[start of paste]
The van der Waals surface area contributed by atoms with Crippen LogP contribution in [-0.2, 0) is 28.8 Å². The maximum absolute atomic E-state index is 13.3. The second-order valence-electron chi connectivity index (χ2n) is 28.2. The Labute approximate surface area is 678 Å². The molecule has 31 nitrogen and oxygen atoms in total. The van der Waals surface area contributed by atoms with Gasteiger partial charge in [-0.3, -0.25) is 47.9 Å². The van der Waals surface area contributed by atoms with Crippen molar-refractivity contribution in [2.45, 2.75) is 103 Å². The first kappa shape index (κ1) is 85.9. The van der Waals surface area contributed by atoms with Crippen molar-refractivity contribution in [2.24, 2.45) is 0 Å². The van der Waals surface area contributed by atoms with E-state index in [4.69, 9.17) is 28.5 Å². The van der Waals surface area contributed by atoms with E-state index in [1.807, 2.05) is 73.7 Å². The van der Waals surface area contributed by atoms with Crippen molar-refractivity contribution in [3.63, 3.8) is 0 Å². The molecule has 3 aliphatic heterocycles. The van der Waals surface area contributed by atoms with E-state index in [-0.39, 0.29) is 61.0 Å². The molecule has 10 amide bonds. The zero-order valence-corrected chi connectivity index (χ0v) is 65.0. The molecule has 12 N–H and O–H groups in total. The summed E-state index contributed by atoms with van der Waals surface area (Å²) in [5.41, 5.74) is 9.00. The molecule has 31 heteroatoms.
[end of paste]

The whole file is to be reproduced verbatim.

The van der Waals surface area contributed by atoms with Crippen LogP contribution in [-0.2, 0) is 28.8 Å². The maximum absolute atomic E-state index is 13.3. The second-order valence-electron chi connectivity index (χ2n) is 28.2. The Labute approximate surface area is 678 Å². The molecule has 31 nitrogen and oxygen atoms in total. The van der Waals surface area contributed by atoms with Gasteiger partial charge in [-0.3, -0.25) is 47.9 Å². The van der Waals surface area contributed by atoms with Crippen molar-refractivity contribution in [2.45, 2.75) is 103 Å². The first kappa shape index (κ1) is 85.9. The van der Waals surface area contributed by atoms with Crippen molar-refractivity contribution in [2.24, 2.45) is 0 Å². The van der Waals surface area contributed by atoms with E-state index in [4.69, 9.17) is 28.5 Å². The van der Waals surface area contributed by atoms with E-state index in [1.807, 2.05) is 73.7 Å². The van der Waals surface area contributed by atoms with Crippen molar-refractivity contribution in [3.63, 3.8) is 0 Å². The molecule has 3 aliphatic heterocycles. The van der Waals surface area contributed by atoms with E-state index in [-0.39, 0.29) is 61.0 Å². The molecule has 10 amide bonds. The zero-order valence-corrected chi connectivity index (χ0v) is 65.0. The molecule has 12 N–H and O–H groups in total. The summed E-state index contributed by atoms with van der Waals surface area (Å²) in [5.41, 5.74) is 9.00. The molecule has 31 heteroatoms.